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on Jan 21, 2012

While on the plane to Salt Lake City, it occurred to me that it might be fun to do Park City coverage as a live blog from the perspective of someone who’s never been there before. I have a press pass for Slamdance, so I’m mostly covering that.

21 January; 2:36pm

Another screening.

February (Nick Singer): A short about a guy with some plumbing problems. It’s well-shot, but you really get the sense that it’s more an exercise in cinematography than anything resembling a story.

The Sound of Small Things (Peter McLarnan): A film about a marriage in decline, McLarnan’s film depicts a couple that struggles to communicate. The wife is deaf, but can speak, and the husband spends most of his free time in the basement, playing the drums.

The dialogue is improvised, which leads to long, aimless conversations about the minutia of life, including one seemingly endless one about the process of going to the gym to use a sauna. The overall narrative is rambling and disjointed. It doesn’t really go anywhere, nor does it give a cohesive look at what’s going on.

Add to that a “reveal” that’s telegraphed pretty blatantly from the second shot of the film, but never developed or employed, and what you’ve got is 85 minutes of things happening with little apparent reason or direction.

I kind of hated it.

But here’s the beauty of cinema. Sitting next to me was cinematographer Nandan Rao (Green, Bummer Summer). Nandan (who was one of the cinematographers we talked to about potentially shooting my film Up Country) noticed a lot of the same things I did, even finding them crucial to his reaction toward the film. But where I hated those things, he loved them.

It’s one of the things that makes cinema such an amazing art form, how 2 people who more or less see eye-to-eye on the art form can watch the same film in the same screening, yet have such diametric opinions of the work. You can’t beat it.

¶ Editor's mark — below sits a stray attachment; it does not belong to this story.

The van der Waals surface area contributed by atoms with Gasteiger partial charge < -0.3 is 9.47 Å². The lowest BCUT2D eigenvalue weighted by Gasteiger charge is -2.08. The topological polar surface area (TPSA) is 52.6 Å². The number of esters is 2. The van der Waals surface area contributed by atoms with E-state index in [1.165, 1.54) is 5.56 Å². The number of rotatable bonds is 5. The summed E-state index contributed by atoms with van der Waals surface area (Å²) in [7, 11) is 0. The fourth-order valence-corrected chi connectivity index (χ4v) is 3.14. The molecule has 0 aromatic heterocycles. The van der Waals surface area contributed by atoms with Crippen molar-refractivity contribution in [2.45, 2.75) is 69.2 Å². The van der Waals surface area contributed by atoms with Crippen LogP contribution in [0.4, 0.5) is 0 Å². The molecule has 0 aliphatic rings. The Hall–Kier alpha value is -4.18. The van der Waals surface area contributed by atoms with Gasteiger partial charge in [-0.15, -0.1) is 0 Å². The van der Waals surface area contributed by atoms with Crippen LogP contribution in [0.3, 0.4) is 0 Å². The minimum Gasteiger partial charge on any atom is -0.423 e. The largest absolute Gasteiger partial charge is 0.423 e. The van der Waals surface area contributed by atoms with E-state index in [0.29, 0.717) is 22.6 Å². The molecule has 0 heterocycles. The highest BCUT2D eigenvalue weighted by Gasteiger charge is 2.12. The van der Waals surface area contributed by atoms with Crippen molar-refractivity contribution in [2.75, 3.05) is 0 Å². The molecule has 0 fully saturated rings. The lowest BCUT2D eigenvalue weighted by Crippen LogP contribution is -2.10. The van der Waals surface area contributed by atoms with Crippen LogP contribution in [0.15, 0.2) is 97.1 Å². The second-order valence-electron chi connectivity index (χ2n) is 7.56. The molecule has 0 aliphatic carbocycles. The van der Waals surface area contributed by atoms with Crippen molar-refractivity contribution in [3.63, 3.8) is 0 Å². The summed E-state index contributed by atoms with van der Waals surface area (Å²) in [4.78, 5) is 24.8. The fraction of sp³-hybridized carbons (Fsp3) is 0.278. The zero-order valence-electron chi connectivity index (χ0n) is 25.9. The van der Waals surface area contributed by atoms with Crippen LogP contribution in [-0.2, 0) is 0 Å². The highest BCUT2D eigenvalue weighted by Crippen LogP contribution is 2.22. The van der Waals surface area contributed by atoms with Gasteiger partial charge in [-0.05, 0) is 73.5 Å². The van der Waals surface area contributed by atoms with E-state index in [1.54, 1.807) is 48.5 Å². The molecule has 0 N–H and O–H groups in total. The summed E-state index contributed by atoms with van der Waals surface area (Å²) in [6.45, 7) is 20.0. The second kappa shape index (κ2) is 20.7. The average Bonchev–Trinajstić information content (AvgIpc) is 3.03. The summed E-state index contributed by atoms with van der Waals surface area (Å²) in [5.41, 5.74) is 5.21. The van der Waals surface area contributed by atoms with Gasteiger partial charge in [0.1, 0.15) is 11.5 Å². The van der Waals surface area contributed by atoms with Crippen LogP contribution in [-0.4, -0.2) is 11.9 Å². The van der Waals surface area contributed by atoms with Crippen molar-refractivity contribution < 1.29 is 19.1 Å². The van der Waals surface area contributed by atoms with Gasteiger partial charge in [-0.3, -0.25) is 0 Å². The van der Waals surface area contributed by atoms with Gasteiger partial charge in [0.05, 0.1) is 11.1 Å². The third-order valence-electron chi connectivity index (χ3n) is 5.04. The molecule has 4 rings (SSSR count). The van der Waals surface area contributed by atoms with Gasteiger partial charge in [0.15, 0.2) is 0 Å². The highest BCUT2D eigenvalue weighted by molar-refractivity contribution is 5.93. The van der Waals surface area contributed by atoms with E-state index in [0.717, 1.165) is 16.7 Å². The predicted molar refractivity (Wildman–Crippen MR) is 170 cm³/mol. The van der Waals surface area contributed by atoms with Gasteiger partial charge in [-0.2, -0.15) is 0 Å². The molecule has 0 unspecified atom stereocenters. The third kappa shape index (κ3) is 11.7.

21 January; 12:02pm

Last night involved a lot of walking around, figuring out where everything is. I found Marty Lang and Sean Hackett and stood in line for the Slamdance Opening Night Party until we figured out we were all too tired.

It’s snowing this morning–quite a bit, actually–and I’m finally getting to see some movies.

A Short Film About Ice Fishing (Jason Shahinfar): A short film from South Dakota based (incorrectly) on an urban legend. It’s a simple film that moves a bit slowly at the beginning, but has one hell of an ending.

Doppelganger Paul (Dylan Akio Smith & Kris Elgstrand): A man arrives at his apartment to find on the door a note from a man who’s been following him and views him as his doppelganger. After some correspondence via the door, they meet and find that while they look nothing alike, they share many of the same qualities. Something of a friendship forms, albeit a friendship borne out of lies.

From there it turns bizarre, depending the story beyond the initial joke of a premise. It’s a nicely shot film from Canada, anchored by strong performances from leads Tygh Runyan and Brad Dryborough. Doppelganger Paul is a very funny film that asks some poignant questions about the value of a relationship if it’s built on a creepy level of deceit and, oddly enough, the ethics of authorship that rings true in the era of SOPA and digital theft.

It screens again Monday at 10pm.

20 January; 5:06pm

It’s a long way to Park City from the East Coast.

My day starts at 4:30am in Pittsburgh, where I’m staying downtown and flying out of the airport because, in part, it gets a little bit cheaper. Plus, Pittsburgh is one of my safe spots on A Year Without Rent. First it’s a walk of a couple of blocks to catch a 45-minute express bus to the airport, then a 8am flight. Connect in Denver, then arrive in Salt Lake City around 2pm Mountain Time.

The plan, I think, is to meet up with Marty Lang and jump on his group’s shuttle to Park City. I’m not really sure where I’m staying yet (although I have some options), as this is all really last minute, thanks to a film in Los Angeles that seems to have disappeared on me.

Only, Marty’s stuck in Dallas, thanks to an overbooked flight and by the time he’s now supposed to get in, it’ll be too late for me to check in for my Slamdance press credentials. So I figure I might as well just grab a shuttle and head to the Slamdance Headquarters. I don’t know, I’ve never been here before.

Which is how I’m writing this in Park City, at a table I found outside. It’s a little below 40 degrees, which isn’t terrible. There’s a limo parked below me and flashbulbs going off across the street in front of T-Mobile display.

This is kind of pure chaos. I think Adam Donaghey walked by me a few minutes ago, but I can’t be sure. He’s here, though, I know it. I’ve seen tweets.

Filmmaker Lucas McNelly is spending a year on the road, volunteering on indie film projects around the country, documenting the process and the exploring the idea of a mobile creative professional. You can see more from A Year Without Rent at the webpage. His feature-length debut is now available to rent on VOD. Follow him on Twitter: @lmcnelly.

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